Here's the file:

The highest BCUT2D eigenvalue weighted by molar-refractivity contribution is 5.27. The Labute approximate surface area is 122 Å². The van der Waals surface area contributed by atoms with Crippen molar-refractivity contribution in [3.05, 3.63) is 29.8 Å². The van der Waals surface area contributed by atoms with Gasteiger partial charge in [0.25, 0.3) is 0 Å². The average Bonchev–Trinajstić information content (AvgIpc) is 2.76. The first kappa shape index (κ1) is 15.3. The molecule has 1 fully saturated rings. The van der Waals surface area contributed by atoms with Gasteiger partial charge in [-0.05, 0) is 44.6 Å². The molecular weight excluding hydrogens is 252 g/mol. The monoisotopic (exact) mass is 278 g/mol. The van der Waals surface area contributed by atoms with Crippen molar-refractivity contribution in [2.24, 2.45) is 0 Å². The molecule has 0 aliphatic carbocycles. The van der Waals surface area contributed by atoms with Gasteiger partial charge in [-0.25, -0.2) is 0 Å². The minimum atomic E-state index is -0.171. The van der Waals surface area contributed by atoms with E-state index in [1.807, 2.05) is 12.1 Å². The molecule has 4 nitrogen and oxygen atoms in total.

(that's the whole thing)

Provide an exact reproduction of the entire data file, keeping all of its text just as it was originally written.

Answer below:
The highest BCUT2D eigenvalue weighted by molar-refractivity contribution is 5.27. The Labute approximate surface area is 122 Å². The van der Waals surface area contributed by atoms with Crippen molar-refractivity contribution in [3.05, 3.63) is 29.8 Å². The van der Waals surface area contributed by atoms with Gasteiger partial charge in [0.25, 0.3) is 0 Å². The average Bonchev–Trinajstić information content (AvgIpc) is 2.76. The first kappa shape index (κ1) is 15.3. The molecule has 1 fully saturated rings. The van der Waals surface area contributed by atoms with Gasteiger partial charge in [-0.05, 0) is 44.6 Å². The molecular weight excluding hydrogens is 252 g/mol. The monoisotopic (exact) mass is 278 g/mol. The van der Waals surface area contributed by atoms with Crippen molar-refractivity contribution in [2.24, 2.45) is 0 Å². The molecule has 0 aliphatic carbocycles. The van der Waals surface area contributed by atoms with Gasteiger partial charge in [-0.25, -0.2) is 0 Å². The minimum atomic E-state index is -0.171. The van der Waals surface area contributed by atoms with E-state index in [1.807, 2.05) is 12.1 Å². The molecule has 4 nitrogen and oxygen atoms in total.